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Why Philip Morris Stock Fell 11% Last Month

Jeremy Bowman, The Motley Fool

What happened

Shares of Philip Morris (NYSE: PM) were getting smoked last month on a combination of downbeat tobacco sales data and a lawsuit in Brazil. As a result, the international tobacco giant and seller of brands like Marlboro, Parliament, and Virginia Slims finished May down 11% according to data from S&P Global Market Intelligence.

As the chart below shows, the news tanked not just Philip Morris but also industry peers Altria (NYSE: MO) and British American Tobacco (NYSE: BTI) when it came out at the end of the month.

PM Chart

PM data by YCharts.

So what

Philip Morris's worst day of the month came on May 28, when the stock fell 3.7% on a report from Nielsen that the decline in U.S. tobacco use was speeding up. According to the research, the number of packs of cigarettes sold in the U.S. fell 11.2% in the four-week period ended May 18, while dollar sales were down 6.9% and have now declined for 18 months straight.

A hand holding a lit cigarette.

Image source: Getty Images.

Though Philip Morris does not operate in the U.S., the news was considered a reflection that the global decline in tobacco consumption may be accelerating.

Elsewhere during the month, Philip Morris and British American Tobacco found themselves the subjects of a lawsuit in Brazil, where that country's attorney general filed suit against the tobacco giants for the public health-related costs of smoking. By doing so, Brazil becomes the first Latin American country to sue Big Tobacco, following the lead of the U.S. and Canada.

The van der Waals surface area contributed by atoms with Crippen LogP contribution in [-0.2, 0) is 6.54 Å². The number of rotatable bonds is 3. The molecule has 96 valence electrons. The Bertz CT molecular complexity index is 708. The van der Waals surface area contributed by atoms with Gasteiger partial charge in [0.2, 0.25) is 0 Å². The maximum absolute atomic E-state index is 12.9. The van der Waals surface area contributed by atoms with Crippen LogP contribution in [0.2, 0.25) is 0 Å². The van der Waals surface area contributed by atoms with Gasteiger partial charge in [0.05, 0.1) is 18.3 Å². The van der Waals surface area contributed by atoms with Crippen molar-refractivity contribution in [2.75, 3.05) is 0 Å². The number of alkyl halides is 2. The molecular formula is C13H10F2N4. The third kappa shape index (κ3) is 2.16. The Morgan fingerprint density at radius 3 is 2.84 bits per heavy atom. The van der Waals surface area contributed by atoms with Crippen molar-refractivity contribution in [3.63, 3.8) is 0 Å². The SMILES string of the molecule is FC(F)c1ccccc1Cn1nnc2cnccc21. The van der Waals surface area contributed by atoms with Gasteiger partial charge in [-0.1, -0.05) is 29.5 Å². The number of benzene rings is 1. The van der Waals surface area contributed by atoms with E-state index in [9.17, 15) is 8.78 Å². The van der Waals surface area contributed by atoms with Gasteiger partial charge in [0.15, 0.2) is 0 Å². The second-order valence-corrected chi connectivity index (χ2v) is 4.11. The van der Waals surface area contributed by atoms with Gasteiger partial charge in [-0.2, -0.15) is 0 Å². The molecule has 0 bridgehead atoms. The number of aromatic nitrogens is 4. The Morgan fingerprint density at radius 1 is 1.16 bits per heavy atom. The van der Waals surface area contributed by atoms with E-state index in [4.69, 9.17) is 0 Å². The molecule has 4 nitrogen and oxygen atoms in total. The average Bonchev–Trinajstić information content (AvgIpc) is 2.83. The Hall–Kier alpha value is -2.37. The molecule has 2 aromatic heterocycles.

Now what

Tobacco stocks tend to travel as a herd, since they are largely subject to the same industry regulations and secular trends as consumers around the world are turning away from smoking. Nonetheless, Philip Morris has continued to deliver results to investors; tobacco is a high-margin business, and the company is a dividend powerhouse, currently paying a yield of 5.9%.

Investors will want to keep an eye on the prospects for IQOS, the company's heat-not-burn product, which offers an alternative to cigarettes. As the success of companies like JUUL has shown, cigarette alternatives are in high demand. A slowdown in IQOS sales in Japan last year sparked concern among investors, since the product is key to Philip Morris's long-term future. However, the decline in smoking internationally has been very gradual, giving the company time to adjust its product portfolio and prepare for the future.

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Jeremy Bowman has no position in any of the stocks mentioned. The Motley Fool has no position in any of the stocks mentioned. The Motley Fool has a disclosure policy.